Mactan Shrine: The Symbol of the True Filipino Grit

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The 20-foot bronze statue of Datu Lapu-Lapu which serves as the main point of interest of the Shrine

Beyond the typical exterior of the Mactan Shrine park, where both public and private transportation traverse forming part of the daily grind of Punta Engaño, Lapu-Lapu City lies the hallow ground, where one fateful day a long time ago, a fierce battle was fought in the name of freedom and love. That battle was then centuries later dubbed as the ‘Battle of Mactan’.

The Battle of Mactan: The Fight that Started It All

One cannot separate the relevance of the Battle of Mactan from the Mactan Shrine or the significance of the latter from the former in as far as the parallel historical connotation of both is concerned. As the Battle of Mactan planted the very first seed of nationalism and autonomy along the then [perhaps] jagged coast of Mactan Island, the Mactan Shrine, in turn opines this gallant crusade, embracing fervently the memories of the perilous adventure in the dim and distant past.

On March 16, 1521, Ferdinand Magellan (a.k.a. Fernão de Magalhães) a Portuguese explorer and conquistador commissioned by Spain made his first landing in the Philippines via Homonhon Island, in Guiuan, Eastern Samar, where he openly claimed a portion of the Philippine archipelago, specifically the ones he had seen as part of the possessions of the King of Spain and as such, named them ‘Islas de San Lazaro’ or ‘Archipelago of Saint Lazarus’.

A few weeks after, Magellan and his crew proceeded with their journey and reached the Island of Cebu, on April 7, 1521, which, at that time was under the kingship of Rajah Humabon. Magellan was auspicious in befriending the local chieftain, and in fact, was as well equally successful in converting the royal family, their kin, and some less than 1000 natives to Christianity. This friendship later ensured allegiance and submission of the nearby local chieftains to the Spanish crown, except for one local chieftain in Mactan Island named Datu Lapu-Lapu.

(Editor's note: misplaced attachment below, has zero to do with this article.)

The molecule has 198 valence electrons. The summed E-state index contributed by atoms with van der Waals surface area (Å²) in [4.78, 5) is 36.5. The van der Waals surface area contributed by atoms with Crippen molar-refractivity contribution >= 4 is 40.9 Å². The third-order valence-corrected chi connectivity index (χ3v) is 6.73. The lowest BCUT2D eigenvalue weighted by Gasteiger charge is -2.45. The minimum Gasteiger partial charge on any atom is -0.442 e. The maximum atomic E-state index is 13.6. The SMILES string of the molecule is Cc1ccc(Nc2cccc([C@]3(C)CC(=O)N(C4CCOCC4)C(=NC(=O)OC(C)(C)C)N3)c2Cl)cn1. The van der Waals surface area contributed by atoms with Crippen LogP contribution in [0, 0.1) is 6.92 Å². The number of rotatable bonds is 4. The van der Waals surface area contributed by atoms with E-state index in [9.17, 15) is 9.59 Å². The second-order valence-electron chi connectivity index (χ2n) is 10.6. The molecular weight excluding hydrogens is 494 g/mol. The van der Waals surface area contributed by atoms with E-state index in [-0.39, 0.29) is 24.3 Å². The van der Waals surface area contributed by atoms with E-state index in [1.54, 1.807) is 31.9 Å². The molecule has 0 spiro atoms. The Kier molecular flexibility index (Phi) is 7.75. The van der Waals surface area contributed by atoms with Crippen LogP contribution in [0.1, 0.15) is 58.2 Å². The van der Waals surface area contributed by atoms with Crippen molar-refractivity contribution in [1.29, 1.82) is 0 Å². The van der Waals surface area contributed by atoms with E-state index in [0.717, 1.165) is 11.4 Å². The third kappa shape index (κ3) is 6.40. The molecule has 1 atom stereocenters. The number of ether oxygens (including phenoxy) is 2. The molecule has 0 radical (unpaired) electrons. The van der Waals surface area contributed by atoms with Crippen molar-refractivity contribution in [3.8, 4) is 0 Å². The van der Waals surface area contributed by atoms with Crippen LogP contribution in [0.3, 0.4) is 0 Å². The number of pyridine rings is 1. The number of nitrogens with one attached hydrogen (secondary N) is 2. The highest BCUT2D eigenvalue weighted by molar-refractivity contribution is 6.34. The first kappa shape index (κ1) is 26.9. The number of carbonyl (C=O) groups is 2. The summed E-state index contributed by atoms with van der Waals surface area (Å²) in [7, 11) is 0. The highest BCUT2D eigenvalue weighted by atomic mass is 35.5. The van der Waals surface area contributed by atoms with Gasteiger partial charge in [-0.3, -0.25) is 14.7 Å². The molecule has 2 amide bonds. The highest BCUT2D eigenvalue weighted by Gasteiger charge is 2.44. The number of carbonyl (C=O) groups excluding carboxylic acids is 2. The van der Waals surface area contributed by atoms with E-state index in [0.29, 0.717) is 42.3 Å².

It is to be noted that in Mactan Island, there were two local chieftains leading two different tribes. One was Datu Zula—who pledged allegiance to Magellan, and thus, accepted the Spanish rule, and the other one was Datu Lapu-Lapu who vehemently resisted the idea.

The Cause of the Battle:

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A painting depicting the heroic Battle of Mactan in 1521 featuring Datu Lapu-Lapu and Ferdinand Magellan

Datu Zula, for his part accepted the friendship of Magellan, and hence, swore loyalty to the king of Spain.  Therefore, to uphold his vow, on April 26, 1521, he purposed to send one of his sons to bring two live goats as presents to Magellan as a sign of his loyalty and thus, to fulfill his promise of allegiance; however, this action was preempted by Datu Lapu-Lapu and barred Datu Zula from taking such an action. This provocative act by Lapu-Lapu further deepened the rift between the two Mactan rulers. Datu Zula, unable to send his presents because of Lapu-Lapu’s intervention, bid Magellan to send a boatload of men so he could fight Lapu-Lapu. Instead of one, Magellan nonetheless, sent three boatloads, with sixty of his men, himself included to personally lead the attack. Some of his men disapproved his decision of joining the invasion, but Magellan did not pay heed. Confident of their imminent victory, Magellan tagged along Rajah Humabon to witness the supposed looming European triumph.